. . . and like State v. Udell (Court of Appeals of Kansas, July 22, 2005 34 Kan.App.2d 163, 115 P.3d 176):

a parent/child relationship gives rise to a presumption of control of property. Rith, 164 F.3d at 1330. The Rith court noted evidence which would tend to rebut that presumption included the child’s payment of rent, a lock on the bedroom door, or an implicit or explicit agreement the parents never enter a particular area. 164 F.3d at 1331.

. . . and like L. A. M. v. State (Supreme Court of Alaska. March 15, 1976, 547 P.2d 827)

While there is much discussion of parental rights in reported cases, few cases attempt to define those rights making discussion difficult. A careful review of the literature, including case law, treatise and law review, indicates that the following have been listed as ‘parental rights’ protected to varying degrees by the Constitution:

*****

(4) The right to control and manage a minor child’s property.*

*I can’t find any U.S. Supreme Court or other case law supporting this claim.

But then there are cases such as In re Casey (December 4, 2008, Not Reported in Cal.Rptr.3d2008 WL 51229895 Cal. State Bar Ct. Rptr. 1172008 Daily Journal D.A.R. 17,952)

(Emery v. Emery (1955) 45 cal.2d 421, 432 [minor child’s property is his or her own, and not that of child’s parents]; see also Fam.Code, § 7502 [parent has “no control over the property of [a] child”]; In re Tetsubumi Yano’s Estate (1922) 188 Cal. 645, 649 [minority does not incapacitate a person from taking and holding real estate].)

Black’s Law Dictionary ((11th ed. 2019), under the definition of “parental rights”) has this, but then gives no citations to the Constitution or statutes or case law:

parental rights (18c) A parent’s rights to make all decisions concerning his or her child, including the right to determine the child’s care and custody, the right to educate and discipline the child, and the right to control the child’s earnings and property.

Before researching this question, I thought the answer was obvious. It’s not.

See 61 A.L.R.2d 1270 (Originally published in 1958):

§ 1. Generally [Cumulative Supplement]

Although a parent, either as natural guardian or otherwise, has no title to the property of his minor child, nor any custody or control over it, and may make a gift inter vivos to such child which, when fully executed, is irrevocable, property furnished by a parent to his child for the purpose of support and maintenance, or education, unless in some definite way given to the child as his own property, or unless the child has been emancipated, from which a gift may be implied, appears to remain the property of the parent, who is entitled to recover for damage thereto or loss thereof.

Utah Family Law, LC | divorceutah.com | 801-466-9277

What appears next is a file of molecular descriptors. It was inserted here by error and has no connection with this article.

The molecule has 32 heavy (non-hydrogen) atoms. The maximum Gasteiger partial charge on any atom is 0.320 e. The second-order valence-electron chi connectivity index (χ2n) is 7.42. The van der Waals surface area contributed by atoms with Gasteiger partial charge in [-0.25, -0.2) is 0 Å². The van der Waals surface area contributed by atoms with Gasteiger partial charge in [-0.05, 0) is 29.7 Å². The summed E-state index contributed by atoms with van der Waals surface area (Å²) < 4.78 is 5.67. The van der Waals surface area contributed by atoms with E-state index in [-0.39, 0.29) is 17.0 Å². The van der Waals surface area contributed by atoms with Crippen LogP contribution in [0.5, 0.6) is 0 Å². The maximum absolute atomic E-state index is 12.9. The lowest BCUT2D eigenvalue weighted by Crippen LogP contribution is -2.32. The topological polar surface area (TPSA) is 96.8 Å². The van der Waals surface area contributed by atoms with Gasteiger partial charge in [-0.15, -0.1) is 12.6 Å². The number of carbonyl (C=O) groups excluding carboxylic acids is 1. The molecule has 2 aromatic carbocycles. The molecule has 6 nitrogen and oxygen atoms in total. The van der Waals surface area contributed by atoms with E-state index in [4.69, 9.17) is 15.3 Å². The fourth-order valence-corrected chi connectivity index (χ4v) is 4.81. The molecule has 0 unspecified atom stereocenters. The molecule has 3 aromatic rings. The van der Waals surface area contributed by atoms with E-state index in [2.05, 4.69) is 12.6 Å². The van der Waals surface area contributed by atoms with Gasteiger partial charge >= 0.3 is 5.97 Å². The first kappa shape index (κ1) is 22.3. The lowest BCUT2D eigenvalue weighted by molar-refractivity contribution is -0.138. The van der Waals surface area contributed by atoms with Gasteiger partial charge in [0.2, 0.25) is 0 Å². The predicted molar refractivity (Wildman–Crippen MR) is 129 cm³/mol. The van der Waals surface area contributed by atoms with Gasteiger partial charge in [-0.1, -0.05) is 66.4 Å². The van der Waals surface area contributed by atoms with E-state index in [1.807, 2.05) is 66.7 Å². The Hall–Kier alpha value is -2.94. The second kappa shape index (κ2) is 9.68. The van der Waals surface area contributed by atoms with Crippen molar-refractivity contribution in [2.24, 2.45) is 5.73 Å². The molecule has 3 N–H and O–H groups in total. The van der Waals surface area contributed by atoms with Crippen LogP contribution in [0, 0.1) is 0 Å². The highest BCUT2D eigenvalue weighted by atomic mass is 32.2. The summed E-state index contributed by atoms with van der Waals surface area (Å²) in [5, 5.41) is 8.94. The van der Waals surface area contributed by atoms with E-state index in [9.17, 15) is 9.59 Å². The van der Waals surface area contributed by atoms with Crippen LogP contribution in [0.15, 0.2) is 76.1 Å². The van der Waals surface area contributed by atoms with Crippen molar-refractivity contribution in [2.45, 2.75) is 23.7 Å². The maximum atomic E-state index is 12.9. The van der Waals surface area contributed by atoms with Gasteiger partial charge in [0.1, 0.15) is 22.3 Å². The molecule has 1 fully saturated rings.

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What Legal Research Is and Why It’s Important to Your Case

Most clients have no idea how much work takes place behind the scenes at most law firms. More than the copious phone calls, emails and text messages back and forth to opposing counsel/parties. Planning, research, evidence gathering, document drafting, court filings, etc. are vital steps in ensuring that we provide clients with the best legal work possible.

Legal research is crucial because to make or refute a claim, arguments must rest on a solid foundation of compelling authorities that persuade the reader—in most cases, a judge or court commissioner—to issue a decision that benefits the case.

Researching legal arguments includes reviewing the statutes and the decisions of the courts that construe the meaning and application of those statutes.

The legislature passes statutes (in Utah it’s the “Utah Code”). The appellate courts (courts that hear appeals of the trial court decisions when parties claim the trial court judge committed a legal error or errors) interpret the Code and determine whether the trial court got it right or wrong. We refer to these decisions of the appellate courts (Utah Court of Appeals and Utah Supreme Court) as “case law,” which, as the name implies, is based upon real-life cases that have been brought before a court, and how said court decided upon said cases. These court decisions bind not only the people who were involved in the case itself, but set “precedent” for how trial courts will construe the law in the future, until the Code changes or until an appellate court may strike down that decision in the future.

This means that if one year I’m able to make a great argument based upon a decision of the Utah Court of Appeals, but the following year the Utah Supreme Court abrogates (overrules and does away with) that decision, then I cannot cite that case in any future arguments. A large part of legal research involves reviewing the statutes and the case law to ensure they are still current, still binding. As you can imagine there’s a lot of digging to be done, and what I have mentioned thus far is just about legal research; imagine all the other things I must do besides legal research to build a strong case.

Utah Family Law, LC | divorceutah.com | 801-466-9277